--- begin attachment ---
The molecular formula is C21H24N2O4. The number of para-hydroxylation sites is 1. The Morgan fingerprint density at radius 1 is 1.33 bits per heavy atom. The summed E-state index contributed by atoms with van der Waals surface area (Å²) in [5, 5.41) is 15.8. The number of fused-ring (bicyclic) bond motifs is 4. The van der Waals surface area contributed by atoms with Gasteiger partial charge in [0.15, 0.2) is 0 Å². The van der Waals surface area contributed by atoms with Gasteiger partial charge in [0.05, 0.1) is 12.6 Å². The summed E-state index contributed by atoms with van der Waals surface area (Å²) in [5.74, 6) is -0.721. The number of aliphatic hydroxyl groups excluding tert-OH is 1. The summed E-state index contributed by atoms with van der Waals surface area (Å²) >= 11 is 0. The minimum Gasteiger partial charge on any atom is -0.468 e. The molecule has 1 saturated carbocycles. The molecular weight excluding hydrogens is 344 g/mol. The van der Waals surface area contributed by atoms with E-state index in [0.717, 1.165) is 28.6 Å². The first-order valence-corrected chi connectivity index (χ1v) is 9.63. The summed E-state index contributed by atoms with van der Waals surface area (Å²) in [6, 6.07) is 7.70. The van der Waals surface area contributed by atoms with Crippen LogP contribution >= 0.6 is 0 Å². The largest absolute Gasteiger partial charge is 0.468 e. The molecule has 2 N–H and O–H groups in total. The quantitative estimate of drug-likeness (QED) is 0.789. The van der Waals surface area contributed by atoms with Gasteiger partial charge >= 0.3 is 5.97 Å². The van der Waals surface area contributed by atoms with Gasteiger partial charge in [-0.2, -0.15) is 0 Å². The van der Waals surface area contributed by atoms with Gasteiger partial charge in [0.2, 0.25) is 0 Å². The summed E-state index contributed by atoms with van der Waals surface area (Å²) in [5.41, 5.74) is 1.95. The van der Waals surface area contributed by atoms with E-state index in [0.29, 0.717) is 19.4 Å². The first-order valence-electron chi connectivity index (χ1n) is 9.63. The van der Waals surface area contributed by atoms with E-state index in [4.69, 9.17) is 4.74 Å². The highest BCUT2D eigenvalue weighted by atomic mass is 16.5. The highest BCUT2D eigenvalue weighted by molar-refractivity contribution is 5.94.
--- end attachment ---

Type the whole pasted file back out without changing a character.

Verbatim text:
The molecular formula is C21H24N2O4. The number of para-hydroxylation sites is 1. The Morgan fingerprint density at radius 1 is 1.33 bits per heavy atom. The summed E-state index contributed by atoms with van der Waals surface area (Å²) in [5, 5.41) is 15.8. The number of fused-ring (bicyclic) bond motifs is 4. The van der Waals surface area contributed by atoms with Gasteiger partial charge in [0.15, 0.2) is 0 Å². The van der Waals surface area contributed by atoms with Gasteiger partial charge in [0.05, 0.1) is 12.6 Å². The summed E-state index contributed by atoms with van der Waals surface area (Å²) in [5.74, 6) is -0.721. The number of aliphatic hydroxyl groups excluding tert-OH is 1. The summed E-state index contributed by atoms with van der Waals surface area (Å²) >= 11 is 0. The minimum Gasteiger partial charge on any atom is -0.468 e. The molecule has 1 saturated carbocycles. The molecular weight excluding hydrogens is 344 g/mol. The van der Waals surface area contributed by atoms with E-state index in [0.717, 1.165) is 28.6 Å². The first-order valence-corrected chi connectivity index (χ1v) is 9.63. The summed E-state index contributed by atoms with van der Waals surface area (Å²) in [6, 6.07) is 7.70. The van der Waals surface area contributed by atoms with Crippen LogP contribution >= 0.6 is 0 Å². The largest absolute Gasteiger partial charge is 0.468 e. The molecule has 2 N–H and O–H groups in total. The quantitative estimate of drug-likeness (QED) is 0.789. The van der Waals surface area contributed by atoms with Gasteiger partial charge >= 0.3 is 5.97 Å². The van der Waals surface area contributed by atoms with Gasteiger partial charge in [-0.2, -0.15) is 0 Å². The van der Waals surface area contributed by atoms with Gasteiger partial charge in [0.2, 0.25) is 0 Å². The summed E-state index contributed by atoms with van der Waals surface area (Å²) in [5.41, 5.74) is 1.95. The van der Waals surface area contributed by atoms with E-state index in [0.29, 0.717) is 19.4 Å². The first-order valence-electron chi connectivity index (χ1n) is 9.63. The van der Waals surface area contributed by atoms with E-state index in [4.69, 9.17) is 4.74 Å². The highest BCUT2D eigenvalue weighted by atomic mass is 16.5. The highest BCUT2D eigenvalue weighted by molar-refractivity contribution is 5.94.